British Formula 1 legend Sir Stirling Moss has died at the age of 90.
His wife Lady Moss confirmed the news, saying he died peacefully at his London home following a long illness.
“It was one lap too many,” she said. “He just closed his eyes.”
Silverstone, the home of the British Grand Prix, posted a lengthy tribute to Moss on its website, describing him as the driver who “set the standards by which all other drivers are judged”.
“In the history of motor racing, not just in his home country but also wherever he raced around the world, Sir Stirling held a unique status which continued throughout his life, long after he retired from his frontline racing career,” their tribute said.
“Although he never won the World Drivers’ Championship, Sir Stirling was universally recognised, following the retirement of the great Argentinian Juan Manuel Fangio in 1958, as the racing driver who set the standards by which all other drivers were judged, whether in Formula 1 or international sports car racing.
“His versatility and competitive instincts made him a formidable competitor in any race, even if at times the cars at his disposal were not truly ‘state of the art’, however well prepared they may have been.”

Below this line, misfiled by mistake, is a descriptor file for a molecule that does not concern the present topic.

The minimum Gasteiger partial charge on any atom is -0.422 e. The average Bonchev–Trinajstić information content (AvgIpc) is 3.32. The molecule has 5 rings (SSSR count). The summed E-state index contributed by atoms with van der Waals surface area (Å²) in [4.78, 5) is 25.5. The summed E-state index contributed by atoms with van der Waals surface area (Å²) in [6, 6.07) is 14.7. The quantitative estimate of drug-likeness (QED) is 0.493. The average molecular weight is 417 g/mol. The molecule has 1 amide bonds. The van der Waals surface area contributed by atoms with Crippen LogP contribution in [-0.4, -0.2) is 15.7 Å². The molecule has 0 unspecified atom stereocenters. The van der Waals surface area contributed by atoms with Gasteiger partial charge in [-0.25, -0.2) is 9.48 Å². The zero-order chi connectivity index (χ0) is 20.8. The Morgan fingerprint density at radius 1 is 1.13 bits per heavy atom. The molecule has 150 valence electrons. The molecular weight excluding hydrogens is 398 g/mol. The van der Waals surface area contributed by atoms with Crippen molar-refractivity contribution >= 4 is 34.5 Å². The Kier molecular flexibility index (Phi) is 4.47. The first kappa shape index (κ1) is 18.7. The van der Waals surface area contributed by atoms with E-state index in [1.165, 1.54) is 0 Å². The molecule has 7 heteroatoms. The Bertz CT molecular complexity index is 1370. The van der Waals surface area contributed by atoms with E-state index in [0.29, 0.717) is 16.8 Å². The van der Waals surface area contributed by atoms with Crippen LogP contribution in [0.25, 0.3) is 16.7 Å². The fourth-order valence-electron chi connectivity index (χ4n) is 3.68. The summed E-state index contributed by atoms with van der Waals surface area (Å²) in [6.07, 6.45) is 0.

The bare statistics of Moss’s mainstream career “are extraordinary”, they said.
Commentator and former F1 driver Martin Brundle also paid tribute on Twitter, writing: “RIP Sir Stirling Moss. A mighty racer and gentleman.
“He had a press on style on the track and in life. Remarkable man. Survived the most dangerous era of motorsport and died today aged 90. He had such great stories to tell, and it was a privilege to know him.”
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